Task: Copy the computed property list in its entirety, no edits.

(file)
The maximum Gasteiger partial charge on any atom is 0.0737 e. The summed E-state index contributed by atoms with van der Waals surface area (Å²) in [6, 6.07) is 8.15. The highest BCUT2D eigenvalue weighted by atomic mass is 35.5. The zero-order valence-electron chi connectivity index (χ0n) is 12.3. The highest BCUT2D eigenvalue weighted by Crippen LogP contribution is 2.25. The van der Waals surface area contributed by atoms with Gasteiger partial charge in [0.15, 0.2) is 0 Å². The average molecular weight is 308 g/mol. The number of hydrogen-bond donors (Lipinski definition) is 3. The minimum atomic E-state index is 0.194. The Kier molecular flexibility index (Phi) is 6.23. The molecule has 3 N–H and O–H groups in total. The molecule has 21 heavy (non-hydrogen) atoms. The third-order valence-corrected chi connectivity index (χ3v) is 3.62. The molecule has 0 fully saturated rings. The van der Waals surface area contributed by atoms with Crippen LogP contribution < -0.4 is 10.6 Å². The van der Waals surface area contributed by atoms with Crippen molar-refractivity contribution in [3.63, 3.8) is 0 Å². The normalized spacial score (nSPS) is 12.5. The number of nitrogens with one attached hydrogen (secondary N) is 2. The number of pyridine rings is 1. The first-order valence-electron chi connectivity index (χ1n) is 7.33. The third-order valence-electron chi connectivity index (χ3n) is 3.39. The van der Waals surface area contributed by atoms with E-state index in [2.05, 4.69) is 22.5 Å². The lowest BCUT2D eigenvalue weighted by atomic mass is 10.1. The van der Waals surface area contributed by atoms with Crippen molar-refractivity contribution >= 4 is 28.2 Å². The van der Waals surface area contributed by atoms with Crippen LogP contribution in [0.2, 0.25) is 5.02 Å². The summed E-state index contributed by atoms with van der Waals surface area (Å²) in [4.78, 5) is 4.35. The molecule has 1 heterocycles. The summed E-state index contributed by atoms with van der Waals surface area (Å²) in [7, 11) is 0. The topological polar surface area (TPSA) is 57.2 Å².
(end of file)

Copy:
The maximum Gasteiger partial charge on any atom is 0.0737 e. The summed E-state index contributed by atoms with van der Waals surface area (Å²) in [6, 6.07) is 8.15. The highest BCUT2D eigenvalue weighted by atomic mass is 35.5. The zero-order valence-electron chi connectivity index (χ0n) is 12.3. The highest BCUT2D eigenvalue weighted by Crippen LogP contribution is 2.25. The van der Waals surface area contributed by atoms with Gasteiger partial charge in [0.15, 0.2) is 0 Å². The average molecular weight is 308 g/mol. The number of hydrogen-bond donors (Lipinski definition) is 3. The minimum atomic E-state index is 0.194. The Kier molecular flexibility index (Phi) is 6.23. The molecule has 3 N–H and O–H groups in total. The molecule has 21 heavy (non-hydrogen) atoms. The third-order valence-corrected chi connectivity index (χ3v) is 3.62. The molecule has 0 fully saturated rings. The van der Waals surface area contributed by atoms with Crippen LogP contribution < -0.4 is 10.6 Å². The van der Waals surface area contributed by atoms with Crippen molar-refractivity contribution in [3.63, 3.8) is 0 Å². The normalized spacial score (nSPS) is 12.5. The number of nitrogens with one attached hydrogen (secondary N) is 2. The number of pyridine rings is 1. The first-order valence-electron chi connectivity index (χ1n) is 7.33. The third-order valence-electron chi connectivity index (χ3n) is 3.39. The van der Waals surface area contributed by atoms with E-state index in [2.05, 4.69) is 22.5 Å². The lowest BCUT2D eigenvalue weighted by atomic mass is 10.1. The van der Waals surface area contributed by atoms with Crippen molar-refractivity contribution >= 4 is 28.2 Å². The van der Waals surface area contributed by atoms with Crippen LogP contribution in [0.2, 0.25) is 5.02 Å². The summed E-state index contributed by atoms with van der Waals surface area (Å²) in [4.78, 5) is 4.35. The molecule has 1 heterocycles. The summed E-state index contributed by atoms with van der Waals surface area (Å²) in [7, 11) is 0. The topological polar surface area (TPSA) is 57.2 Å².